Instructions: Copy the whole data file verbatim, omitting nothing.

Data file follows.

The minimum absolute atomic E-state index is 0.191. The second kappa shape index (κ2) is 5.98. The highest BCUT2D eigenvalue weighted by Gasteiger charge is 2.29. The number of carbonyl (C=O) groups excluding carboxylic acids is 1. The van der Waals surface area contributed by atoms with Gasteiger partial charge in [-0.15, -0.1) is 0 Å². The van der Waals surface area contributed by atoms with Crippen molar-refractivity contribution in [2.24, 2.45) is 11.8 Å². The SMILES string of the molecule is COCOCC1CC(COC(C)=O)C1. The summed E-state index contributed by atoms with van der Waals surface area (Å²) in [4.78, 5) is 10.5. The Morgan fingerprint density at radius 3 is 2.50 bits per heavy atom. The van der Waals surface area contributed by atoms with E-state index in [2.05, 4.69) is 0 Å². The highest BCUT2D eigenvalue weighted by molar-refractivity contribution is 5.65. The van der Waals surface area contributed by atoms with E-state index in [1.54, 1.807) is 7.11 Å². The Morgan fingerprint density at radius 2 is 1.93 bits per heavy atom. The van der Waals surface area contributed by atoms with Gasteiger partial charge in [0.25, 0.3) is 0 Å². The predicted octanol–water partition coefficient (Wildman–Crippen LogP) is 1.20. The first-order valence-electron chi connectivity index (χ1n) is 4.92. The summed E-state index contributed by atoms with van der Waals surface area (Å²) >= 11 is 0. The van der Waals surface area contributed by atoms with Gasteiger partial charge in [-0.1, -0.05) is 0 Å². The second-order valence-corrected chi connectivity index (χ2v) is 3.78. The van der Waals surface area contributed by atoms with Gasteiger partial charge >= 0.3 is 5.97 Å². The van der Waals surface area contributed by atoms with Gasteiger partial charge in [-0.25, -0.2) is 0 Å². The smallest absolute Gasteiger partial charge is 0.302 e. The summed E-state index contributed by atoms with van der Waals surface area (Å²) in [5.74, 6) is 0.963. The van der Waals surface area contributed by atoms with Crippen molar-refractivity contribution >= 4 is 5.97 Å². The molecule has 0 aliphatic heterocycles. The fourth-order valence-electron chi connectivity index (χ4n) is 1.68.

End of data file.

The minimum absolute atomic E-state index is 0.191. The second kappa shape index (κ2) is 5.98. The highest BCUT2D eigenvalue weighted by Gasteiger charge is 2.29. The number of carbonyl (C=O) groups excluding carboxylic acids is 1. The van der Waals surface area contributed by atoms with Gasteiger partial charge in [-0.15, -0.1) is 0 Å². The van der Waals surface area contributed by atoms with Crippen molar-refractivity contribution in [2.24, 2.45) is 11.8 Å². The SMILES string of the molecule is COCOCC1CC(COC(C)=O)C1. The summed E-state index contributed by atoms with van der Waals surface area (Å²) in [4.78, 5) is 10.5. The Morgan fingerprint density at radius 3 is 2.50 bits per heavy atom. The van der Waals surface area contributed by atoms with E-state index in [2.05, 4.69) is 0 Å². The highest BCUT2D eigenvalue weighted by molar-refractivity contribution is 5.65. The van der Waals surface area contributed by atoms with E-state index in [1.54, 1.807) is 7.11 Å². The Morgan fingerprint density at radius 2 is 1.93 bits per heavy atom. The van der Waals surface area contributed by atoms with Gasteiger partial charge in [0.25, 0.3) is 0 Å². The predicted octanol–water partition coefficient (Wildman–Crippen LogP) is 1.20. The first-order valence-electron chi connectivity index (χ1n) is 4.92. The summed E-state index contributed by atoms with van der Waals surface area (Å²) >= 11 is 0. The van der Waals surface area contributed by atoms with Gasteiger partial charge in [-0.1, -0.05) is 0 Å². The second-order valence-corrected chi connectivity index (χ2v) is 3.78. The van der Waals surface area contributed by atoms with Gasteiger partial charge >= 0.3 is 5.97 Å². The van der Waals surface area contributed by atoms with Gasteiger partial charge in [-0.25, -0.2) is 0 Å². The smallest absolute Gasteiger partial charge is 0.302 e. The summed E-state index contributed by atoms with van der Waals surface area (Å²) in [5.74, 6) is 0.963. The van der Waals surface area contributed by atoms with Crippen molar-refractivity contribution >= 4 is 5.97 Å². The molecule has 0 aliphatic heterocycles. The fourth-order valence-electron chi connectivity index (χ4n) is 1.68.